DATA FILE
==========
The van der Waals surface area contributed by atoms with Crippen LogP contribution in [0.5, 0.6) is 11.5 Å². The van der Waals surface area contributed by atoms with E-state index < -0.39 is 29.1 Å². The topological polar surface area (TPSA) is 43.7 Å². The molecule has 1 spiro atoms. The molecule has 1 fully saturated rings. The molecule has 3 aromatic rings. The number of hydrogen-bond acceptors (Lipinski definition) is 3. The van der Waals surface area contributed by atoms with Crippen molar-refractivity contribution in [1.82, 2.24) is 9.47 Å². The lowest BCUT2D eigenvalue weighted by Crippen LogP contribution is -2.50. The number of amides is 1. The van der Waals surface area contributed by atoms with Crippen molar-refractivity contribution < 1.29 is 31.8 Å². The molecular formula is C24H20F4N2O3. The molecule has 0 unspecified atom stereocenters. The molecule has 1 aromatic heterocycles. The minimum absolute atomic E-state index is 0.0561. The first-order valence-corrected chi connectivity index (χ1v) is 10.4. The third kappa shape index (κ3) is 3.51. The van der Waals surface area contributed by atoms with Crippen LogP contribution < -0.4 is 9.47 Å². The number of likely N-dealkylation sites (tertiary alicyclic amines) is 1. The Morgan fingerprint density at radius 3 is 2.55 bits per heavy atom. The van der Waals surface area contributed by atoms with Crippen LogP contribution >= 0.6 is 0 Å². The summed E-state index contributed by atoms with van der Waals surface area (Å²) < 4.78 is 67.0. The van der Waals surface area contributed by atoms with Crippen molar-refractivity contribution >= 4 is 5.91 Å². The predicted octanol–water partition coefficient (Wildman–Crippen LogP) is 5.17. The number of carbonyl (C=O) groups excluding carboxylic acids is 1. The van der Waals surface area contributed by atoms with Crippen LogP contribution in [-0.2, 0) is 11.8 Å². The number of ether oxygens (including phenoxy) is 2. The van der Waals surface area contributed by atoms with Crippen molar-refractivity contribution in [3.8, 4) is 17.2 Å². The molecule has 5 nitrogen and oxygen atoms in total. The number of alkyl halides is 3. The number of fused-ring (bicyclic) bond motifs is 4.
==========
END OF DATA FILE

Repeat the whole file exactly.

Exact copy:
The van der Waals surface area contributed by atoms with Crippen LogP contribution in [0.5, 0.6) is 11.5 Å². The van der Waals surface area contributed by atoms with E-state index < -0.39 is 29.1 Å². The topological polar surface area (TPSA) is 43.7 Å². The molecule has 1 spiro atoms. The molecule has 1 fully saturated rings. The molecule has 3 aromatic rings. The number of hydrogen-bond acceptors (Lipinski definition) is 3. The van der Waals surface area contributed by atoms with Crippen molar-refractivity contribution in [1.82, 2.24) is 9.47 Å². The lowest BCUT2D eigenvalue weighted by Crippen LogP contribution is -2.50. The number of amides is 1. The van der Waals surface area contributed by atoms with Crippen molar-refractivity contribution < 1.29 is 31.8 Å². The molecular formula is C24H20F4N2O3. The molecule has 0 unspecified atom stereocenters. The molecule has 1 aromatic heterocycles. The minimum absolute atomic E-state index is 0.0561. The first-order valence-corrected chi connectivity index (χ1v) is 10.4. The third kappa shape index (κ3) is 3.51. The van der Waals surface area contributed by atoms with Crippen LogP contribution < -0.4 is 9.47 Å². The number of likely N-dealkylation sites (tertiary alicyclic amines) is 1. The Morgan fingerprint density at radius 3 is 2.55 bits per heavy atom. The van der Waals surface area contributed by atoms with Crippen LogP contribution >= 0.6 is 0 Å². The summed E-state index contributed by atoms with van der Waals surface area (Å²) < 4.78 is 67.0. The van der Waals surface area contributed by atoms with Crippen molar-refractivity contribution >= 4 is 5.91 Å². The predicted octanol–water partition coefficient (Wildman–Crippen LogP) is 5.17. The number of carbonyl (C=O) groups excluding carboxylic acids is 1. The van der Waals surface area contributed by atoms with Crippen LogP contribution in [-0.2, 0) is 11.8 Å². The number of ether oxygens (including phenoxy) is 2. The van der Waals surface area contributed by atoms with Crippen molar-refractivity contribution in [3.8, 4) is 17.2 Å². The molecule has 5 nitrogen and oxygen atoms in total. The number of alkyl halides is 3. The number of fused-ring (bicyclic) bond motifs is 4.